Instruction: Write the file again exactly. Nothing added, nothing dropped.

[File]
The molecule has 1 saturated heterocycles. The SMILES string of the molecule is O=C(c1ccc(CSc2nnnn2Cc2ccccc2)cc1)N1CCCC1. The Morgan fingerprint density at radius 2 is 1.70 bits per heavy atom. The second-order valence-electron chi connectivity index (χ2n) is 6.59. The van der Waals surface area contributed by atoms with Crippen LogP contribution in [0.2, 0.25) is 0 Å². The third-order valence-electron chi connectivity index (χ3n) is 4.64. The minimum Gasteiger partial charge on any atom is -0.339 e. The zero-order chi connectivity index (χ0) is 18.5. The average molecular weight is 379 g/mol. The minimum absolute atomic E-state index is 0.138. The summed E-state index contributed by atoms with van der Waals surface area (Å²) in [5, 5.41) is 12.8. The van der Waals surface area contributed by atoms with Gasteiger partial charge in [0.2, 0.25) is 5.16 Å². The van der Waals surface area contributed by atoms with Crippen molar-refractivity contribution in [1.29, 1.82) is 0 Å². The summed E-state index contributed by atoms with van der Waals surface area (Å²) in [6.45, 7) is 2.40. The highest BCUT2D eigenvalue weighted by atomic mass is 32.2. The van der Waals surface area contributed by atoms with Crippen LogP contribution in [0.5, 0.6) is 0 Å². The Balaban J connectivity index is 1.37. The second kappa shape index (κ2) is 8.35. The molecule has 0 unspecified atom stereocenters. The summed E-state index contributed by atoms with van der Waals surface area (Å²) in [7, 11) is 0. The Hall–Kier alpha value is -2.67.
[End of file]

The molecule has 1 saturated heterocycles. The SMILES string of the molecule is O=C(c1ccc(CSc2nnnn2Cc2ccccc2)cc1)N1CCCC1. The Morgan fingerprint density at radius 2 is 1.70 bits per heavy atom. The second-order valence-electron chi connectivity index (χ2n) is 6.59. The van der Waals surface area contributed by atoms with Crippen LogP contribution in [0.2, 0.25) is 0 Å². The third-order valence-electron chi connectivity index (χ3n) is 4.64. The minimum Gasteiger partial charge on any atom is -0.339 e. The zero-order chi connectivity index (χ0) is 18.5. The average molecular weight is 379 g/mol. The minimum absolute atomic E-state index is 0.138. The summed E-state index contributed by atoms with van der Waals surface area (Å²) in [5, 5.41) is 12.8. The van der Waals surface area contributed by atoms with Gasteiger partial charge in [0.2, 0.25) is 5.16 Å². The van der Waals surface area contributed by atoms with Crippen molar-refractivity contribution in [1.29, 1.82) is 0 Å². The summed E-state index contributed by atoms with van der Waals surface area (Å²) in [6.45, 7) is 2.40. The highest BCUT2D eigenvalue weighted by atomic mass is 32.2. The van der Waals surface area contributed by atoms with Crippen LogP contribution in [0.5, 0.6) is 0 Å². The Balaban J connectivity index is 1.37. The second kappa shape index (κ2) is 8.35. The molecule has 0 unspecified atom stereocenters. The summed E-state index contributed by atoms with van der Waals surface area (Å²) in [7, 11) is 0. The Hall–Kier alpha value is -2.67.